Sometimes it is advantageous to combine complementary battery types. This can add complex electronics, but this project has developed control techniques for architectures with much lower complexity.
- The ‘Chimera’ battery system allows multiple cell chemistries to be used together, taking the strengths of any cell type and mitigating its weakness by drawing on strengths of another cell type, increasing energy density and cycle life.
- A key feature of the battery is its switching topology: this is robust, simple, with relatively few components and infrequent switching (every few minutes). This requires careful management to ensure that current flows through the pack support efficient operation.
- The Cranfield team developed mathematical models for the hybrid battery system and used these to design a control strategy. This was then implemented in a real prototype.
- The wider project also considered issues such as power electronic design, manufacturability and recyclability.
Impact of our research
Good battery systems have a vital role to play in the mitigation of climate change and the transition to net zero. In cost-sensitive battery systems, such as electric quad bikes, the two incumbent technologies have disadvantages: lead-acid batteries are initially but have poor longevity; lithium-ion batteries offer better longevity but have high initial costs. The Chimera battery combines both, with performance and cost between the two. This opens possibilities for affordable battery systems for off-highway electric vehicles, static energy storage and – potentially – aerospace applications. The architecture proven in this system has potential to enable low-temperature batteries.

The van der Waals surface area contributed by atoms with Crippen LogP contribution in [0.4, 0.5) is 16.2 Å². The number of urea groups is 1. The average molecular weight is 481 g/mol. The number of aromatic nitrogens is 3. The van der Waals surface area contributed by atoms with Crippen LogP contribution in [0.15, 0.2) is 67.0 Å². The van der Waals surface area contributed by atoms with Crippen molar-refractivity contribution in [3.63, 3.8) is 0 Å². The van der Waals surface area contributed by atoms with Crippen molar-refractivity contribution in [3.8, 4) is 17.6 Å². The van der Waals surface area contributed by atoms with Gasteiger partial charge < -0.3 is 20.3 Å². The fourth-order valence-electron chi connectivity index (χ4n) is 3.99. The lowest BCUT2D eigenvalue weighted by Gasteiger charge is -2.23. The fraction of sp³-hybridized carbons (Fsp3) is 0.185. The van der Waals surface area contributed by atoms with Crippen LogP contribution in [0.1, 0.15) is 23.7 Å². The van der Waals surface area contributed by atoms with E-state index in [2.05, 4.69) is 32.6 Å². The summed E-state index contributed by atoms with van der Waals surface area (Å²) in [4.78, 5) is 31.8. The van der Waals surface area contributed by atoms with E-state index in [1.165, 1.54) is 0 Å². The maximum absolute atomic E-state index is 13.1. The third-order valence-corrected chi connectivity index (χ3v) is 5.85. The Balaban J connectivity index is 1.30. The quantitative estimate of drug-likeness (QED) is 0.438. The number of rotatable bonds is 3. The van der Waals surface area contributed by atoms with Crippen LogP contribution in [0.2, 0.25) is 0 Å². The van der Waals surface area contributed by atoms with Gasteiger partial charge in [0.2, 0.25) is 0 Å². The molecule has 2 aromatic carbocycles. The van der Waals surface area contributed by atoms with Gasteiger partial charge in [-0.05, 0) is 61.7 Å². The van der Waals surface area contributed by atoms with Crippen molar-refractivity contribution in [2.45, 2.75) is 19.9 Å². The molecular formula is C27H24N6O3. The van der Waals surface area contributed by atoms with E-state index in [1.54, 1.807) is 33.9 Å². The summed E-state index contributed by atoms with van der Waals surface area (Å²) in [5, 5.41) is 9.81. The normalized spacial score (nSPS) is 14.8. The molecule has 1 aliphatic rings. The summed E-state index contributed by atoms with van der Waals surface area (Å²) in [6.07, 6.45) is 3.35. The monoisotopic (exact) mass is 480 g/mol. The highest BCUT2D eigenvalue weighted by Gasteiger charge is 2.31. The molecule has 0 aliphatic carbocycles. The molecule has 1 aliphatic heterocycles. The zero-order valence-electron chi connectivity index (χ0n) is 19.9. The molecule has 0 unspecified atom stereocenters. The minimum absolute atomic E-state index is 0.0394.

In terms of the United Nations’ Sustainable Development Goals, this technology has potential to contribute to affordable and clean energy, and industry, innovation and infrastructure, and sustainable cities and communities; there is also a clear potential contribution in terms of climate action.
Why the research was commissioned
For this technology to work effectively, switching control is key: to keep the system affordable, simple but robust power electronics are used, but this requires significant understanding of the battery behaviours and specially designed control techniques. This was a key risk before the project, but we succeeded in mitigating it.
Cranfield’s team has a strong track record testing the performance of novel battery systems with specific end-use applications in mind and developing new modelling, estimation and control techniques. Much of this work has been conducted in the context of collaborative industry-led research projects.
For this project, we exploited two critical capabilities: modelling and simulation of battery systems at a level of fidelity well-suited to use in real-time applications, and our expertise in control system design, which ranges from applied control theory and optimisation through to industry-compatible model-based control design and automatic code generation.